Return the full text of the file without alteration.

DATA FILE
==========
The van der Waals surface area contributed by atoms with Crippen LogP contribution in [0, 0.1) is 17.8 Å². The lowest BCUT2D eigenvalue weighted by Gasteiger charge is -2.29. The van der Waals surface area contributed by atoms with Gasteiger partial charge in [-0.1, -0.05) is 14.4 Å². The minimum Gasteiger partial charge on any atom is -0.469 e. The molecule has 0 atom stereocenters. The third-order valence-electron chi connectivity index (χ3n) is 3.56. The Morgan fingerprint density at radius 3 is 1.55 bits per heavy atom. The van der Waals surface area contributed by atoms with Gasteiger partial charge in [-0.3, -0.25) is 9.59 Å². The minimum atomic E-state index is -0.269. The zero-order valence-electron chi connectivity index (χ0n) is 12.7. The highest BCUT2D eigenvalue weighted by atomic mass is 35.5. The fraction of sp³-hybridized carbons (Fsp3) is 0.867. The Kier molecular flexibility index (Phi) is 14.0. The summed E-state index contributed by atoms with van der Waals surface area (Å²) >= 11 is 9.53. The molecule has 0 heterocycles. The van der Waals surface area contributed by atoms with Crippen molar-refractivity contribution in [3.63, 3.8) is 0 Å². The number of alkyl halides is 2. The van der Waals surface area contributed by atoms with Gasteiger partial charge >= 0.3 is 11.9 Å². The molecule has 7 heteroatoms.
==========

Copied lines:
The van der Waals surface area contributed by atoms with Crippen LogP contribution in [0, 0.1) is 17.8 Å². The lowest BCUT2D eigenvalue weighted by Gasteiger charge is -2.29. The van der Waals surface area contributed by atoms with Gasteiger partial charge in [-0.1, -0.05) is 14.4 Å². The minimum Gasteiger partial charge on any atom is -0.469 e. The molecule has 0 atom stereocenters. The third-order valence-electron chi connectivity index (χ3n) is 3.56. The Morgan fingerprint density at radius 3 is 1.55 bits per heavy atom. The van der Waals surface area contributed by atoms with Gasteiger partial charge in [-0.3, -0.25) is 9.59 Å². The minimum atomic E-state index is -0.269. The zero-order valence-electron chi connectivity index (χ0n) is 12.7. The highest BCUT2D eigenvalue weighted by atomic mass is 35.5. The fraction of sp³-hybridized carbons (Fsp3) is 0.867. The Kier molecular flexibility index (Phi) is 14.0. The summed E-state index contributed by atoms with van der Waals surface area (Å²) >= 11 is 9.53. The molecule has 0 heterocycles. The van der Waals surface area contributed by atoms with Crippen molar-refractivity contribution in [3.63, 3.8) is 0 Å². The number of alkyl halides is 2. The van der Waals surface area contributed by atoms with Gasteiger partial charge >= 0.3 is 11.9 Å². The molecule has 7 heteroatoms.